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The Fall 2023 subscription features six Coffee House Press books (fiction, essay, and poetry) published between September and February of 2023, delivered monthly. Free domestic shipping.
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The Devil of the Provinces by Juan Cárdenas, translated by Lizzie Davis: After a series of failures, a biologist returns to his hometown to live with his grieving mother. But in this gripping crime novel that upends the genre’s conventions, strange events unravel what he thought he knew of his past, his present, and himself.
We're Safe When We're Alone by Nghiem Tran: Son has lived his entire life inside the mansion. He is a good child. He reads, practices piano, studies, and watches ghosts tend the farmland through a window in the attic. When Father decides it is time for Son to venture outside, Son’s desire to please Father overpowers his fear, and he must contend with questions he never wanted to face.
Nefando by Mónica Ojeda, translated by Sarah Booker: A techno-horror portrait of the fears and desires of six young artists whose lives are upended by a controversial video game, from National Book Award finalist Mónica Ojeda.
With Bloom Upon Them and Also with Blood: A Horror Miscellany by Justin Phillip Reed: The “f**k” count is just over sixty. The images are screenshots. The metal is mostly nu. And the grant money’s gone. From the author of The Malevolent Volume and National Book Award–winning Indecency comes a gory new mutation in the shape of nonfiction and criticism.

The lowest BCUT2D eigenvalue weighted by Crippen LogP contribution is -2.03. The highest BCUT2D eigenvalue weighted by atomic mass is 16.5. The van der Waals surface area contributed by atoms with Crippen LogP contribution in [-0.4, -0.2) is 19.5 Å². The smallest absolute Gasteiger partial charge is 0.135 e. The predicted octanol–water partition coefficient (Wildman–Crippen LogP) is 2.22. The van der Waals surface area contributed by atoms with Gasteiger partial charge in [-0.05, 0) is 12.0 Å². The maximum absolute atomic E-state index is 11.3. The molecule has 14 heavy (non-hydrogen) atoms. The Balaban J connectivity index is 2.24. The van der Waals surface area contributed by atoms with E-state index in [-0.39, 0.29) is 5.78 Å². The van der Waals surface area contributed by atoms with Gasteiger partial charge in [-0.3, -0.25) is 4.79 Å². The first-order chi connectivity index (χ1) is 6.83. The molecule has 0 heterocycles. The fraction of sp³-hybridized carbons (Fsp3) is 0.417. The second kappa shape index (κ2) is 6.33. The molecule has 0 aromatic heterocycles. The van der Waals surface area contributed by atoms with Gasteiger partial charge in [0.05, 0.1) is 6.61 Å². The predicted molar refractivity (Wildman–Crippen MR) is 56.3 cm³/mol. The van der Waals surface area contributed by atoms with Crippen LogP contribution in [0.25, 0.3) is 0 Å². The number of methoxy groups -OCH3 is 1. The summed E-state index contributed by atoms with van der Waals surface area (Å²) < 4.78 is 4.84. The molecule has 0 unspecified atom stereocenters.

American Precariat: Parables of Exclusion by Zeke Caligiuri et al: Fifteen essays, coedited by a collective of award-winning incarcerated writers, take a sharp look at the complexity and fluidity of class and caste systems in the United States. With the understanding that widespread recognition of collective precarity is an urgent concern, the anthology situates each individual portrait within societal structures of exclusion, scarcity, and criminality.
Alt-Nature by Saretta Morgan: Alt-Nature moves in desert dreams and riverbeds, an emergent chorus feeling toward languages of connection in the American Southwest. These poems open to the desert as a practice of sensuality. Landscapes and Black queer social ecologies illuminate an anti-map of interior poetics and converging horizons.